Quantifying Seepage Losses on the Truckee Canal, Derby Dam to Lahontan Reservoir

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Seepage losses from the Truckee Canal poses major challenges to water managers. Seepage losses result in inefficiencies in water delivery and cause more water than is needed by farmers to be diverted from the Truckee River to meet required demands. Increased diversions from the Truckee River result in less water flowing through the lower Truckee River system and into Pyramid Lake, a terminal lake located 25 miles north of Fernley, NV. Over the last 100 years, water diverted for the Newlands Project has resulted in reduced inflows into Pyramid Lake, decreased lake levels, which threaten the endangered fish Cui-ui (Chasmistes cujus) and Lahontan Cutthroat Trout (Oncorhynchus clarkii henshawi) endemic to Pyramid Lake. The Truckee River Operating Agreement intended to address coordination of the operation of upstream reservoirs and provide additional storage to benefit instream flows, reduce the declining water levels of Pyramid Lake and improve water quality in the Lower Truckee River. Efficient use of surface water diverted from the Truckee River for irrigation will further improve water quantity for farmers and the lower Truckee River system.

Map of the Truckee Canal and Truckee Canal divisions, Nevada

Map of the Truckee Canal and Truckee Canal divisions, Nevada. (Public domain.)

The Reclamation Act of 1902 provided funding for irrigation projects in the arid southwestern United States, including the Truckee-Carson Project, later renamed the Newlands Project. The Newlands Project was enacted to provide irrigation water to develop agriculture and encourage settlement of Lahontan Valley. The project resulted in the construction of the Truckee Canal in 1905, diverting Truckee River water through approximately 31.2 miles of canal for storage in Lahontan Reservoir. The Truckee Canal is characterized by three major reaches from Derby Dam to Lahontan:

  • Derby Reach (10 miles);
  • Fernley Reach (11 miles) and
  • Lahontan Reach (9.7 miles).

Dam and canal operations are managed by the U.S. Bureau of Reclamation (BOR), and irrigation deliveries by the Truckee-Carson Irrigation District (TCID). Approximately 26 miles of the canal is unlined with earthen embankments averaging 20 feet wide and 13 feet high.

The Truckee Canal was originally designed to convey up to 1,500 cfs with the purpose of serving the Truckee and Carson Divisions (Divisions 1 and 3) 900 cfs and a planned third division (Pyramid Division, Division 2) of 600 cfs from a siphon in the Derby Reach, approximately 6 miles downstream from Derby Dam. Within the past few decades of operation, the canal has rarely conveyed more than 750 cfs. In 2008, a section of the Truckee Canal near Fernley breached causing flooding and property damage. Since this failure, TCID has operated the Truckee Canal at reduced flows to limit risk of future failure with a maximum flow of 350 cfs. The BOR is currently evaluating options to reduce risk to public safety from future canal failures through a number of different structural improvements of the canal. The list includes lining portions of the Truckee Canal and the use of sheet pile cutoff walls to improve conveyance, strengthen the integrity of canal banks and improve safety. Further, water delivered into the Truckee Canal is conveyed in unlined sections with significant losses due to seepage. This study seeks to estimate seepage losses along the entire length of canal to improve forecasts of water delivery and provide information to BOR where problem sections are for future lining.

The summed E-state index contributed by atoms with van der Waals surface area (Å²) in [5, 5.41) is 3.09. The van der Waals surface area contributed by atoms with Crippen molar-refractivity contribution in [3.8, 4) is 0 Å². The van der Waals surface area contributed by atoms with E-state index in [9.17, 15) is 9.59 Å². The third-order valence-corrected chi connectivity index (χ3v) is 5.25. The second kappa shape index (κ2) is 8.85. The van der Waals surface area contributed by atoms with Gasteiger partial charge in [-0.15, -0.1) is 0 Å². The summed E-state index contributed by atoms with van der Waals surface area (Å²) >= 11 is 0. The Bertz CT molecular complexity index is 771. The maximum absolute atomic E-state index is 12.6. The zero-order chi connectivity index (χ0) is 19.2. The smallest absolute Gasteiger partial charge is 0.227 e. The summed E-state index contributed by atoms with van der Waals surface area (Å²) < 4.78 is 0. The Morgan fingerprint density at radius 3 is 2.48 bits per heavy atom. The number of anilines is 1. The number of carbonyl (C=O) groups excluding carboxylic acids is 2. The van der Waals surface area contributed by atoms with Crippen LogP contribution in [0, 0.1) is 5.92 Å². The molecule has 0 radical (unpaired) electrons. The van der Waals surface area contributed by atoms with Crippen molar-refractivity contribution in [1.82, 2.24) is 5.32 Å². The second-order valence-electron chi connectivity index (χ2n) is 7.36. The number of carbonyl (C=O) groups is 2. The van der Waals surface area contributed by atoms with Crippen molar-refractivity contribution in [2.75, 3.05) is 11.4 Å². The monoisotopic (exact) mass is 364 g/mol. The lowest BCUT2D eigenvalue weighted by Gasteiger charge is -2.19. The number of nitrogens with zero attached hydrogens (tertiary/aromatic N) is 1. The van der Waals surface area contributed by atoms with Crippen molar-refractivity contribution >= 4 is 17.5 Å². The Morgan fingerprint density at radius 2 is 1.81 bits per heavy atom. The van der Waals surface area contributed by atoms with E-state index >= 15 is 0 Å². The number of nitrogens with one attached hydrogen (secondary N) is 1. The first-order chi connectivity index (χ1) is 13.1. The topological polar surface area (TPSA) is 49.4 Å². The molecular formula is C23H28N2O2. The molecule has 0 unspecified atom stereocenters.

The BOR and TCID have expressed interest in quantifying seepage losses along sections of the Derby, Fernley and Lahontan Reaches to better understand the spatial and temporal variability of seepage losses, identify areas with high losses for prioritization of canal lining, and revise regressions relating canal flow to seepage for improved forecasts with an existing operations model. Incomplete knowledge of the seepage rates along the length of canal has resulted in less accurate predictions of flows to Lahontan Reservoir. A comprehensive seepage investigation that includes site specific data collection and modeling is needed to develop a better understanding of losses along the entire length of the Truckee Canal.

Example of monitoring equipment used along a canal transect to measure temperature and stage for the purpose of seepage estimati

Example of monitoring equipment used along a canal transect to measure temperature and stage for the purpose of seepage estimation. (Public domain.)

This study will be conducted over a 3-year period starting in fiscal year (FY) 2018. Seepage estimates will be made indirectly by numerical simulation using inverse modeling techniques based on stage and temperature measurements along 15 instrumented transects using VS2DH. Scour or fine-sediment deposition can have an effect on the temperature signal within canal sediments and can be evaluated separately to determine the influence on seepage rates.

Year One: Transect locations will be selected, surveyed, and instrumented with temperature probes and pressure transducers. Surveying and installation will be performed while the canal is dry before the irrigation season begins. Monitoring will occur over one irrigation season (March to November) with the use of temperature probes and pressure transducers deployed in piezometers.

Year Two: Data analysis and numerical modeling of seepage will be performed. This will include model development, calibration, and uncertainty analysis of 15 two-dimensional groundwater flow and thermal transport models (1 model per transect).

Year Three: A journal article summarizing the results of the study will be prepared and submitted.

Products in cooperation with U.S. Bureau of Reclamation: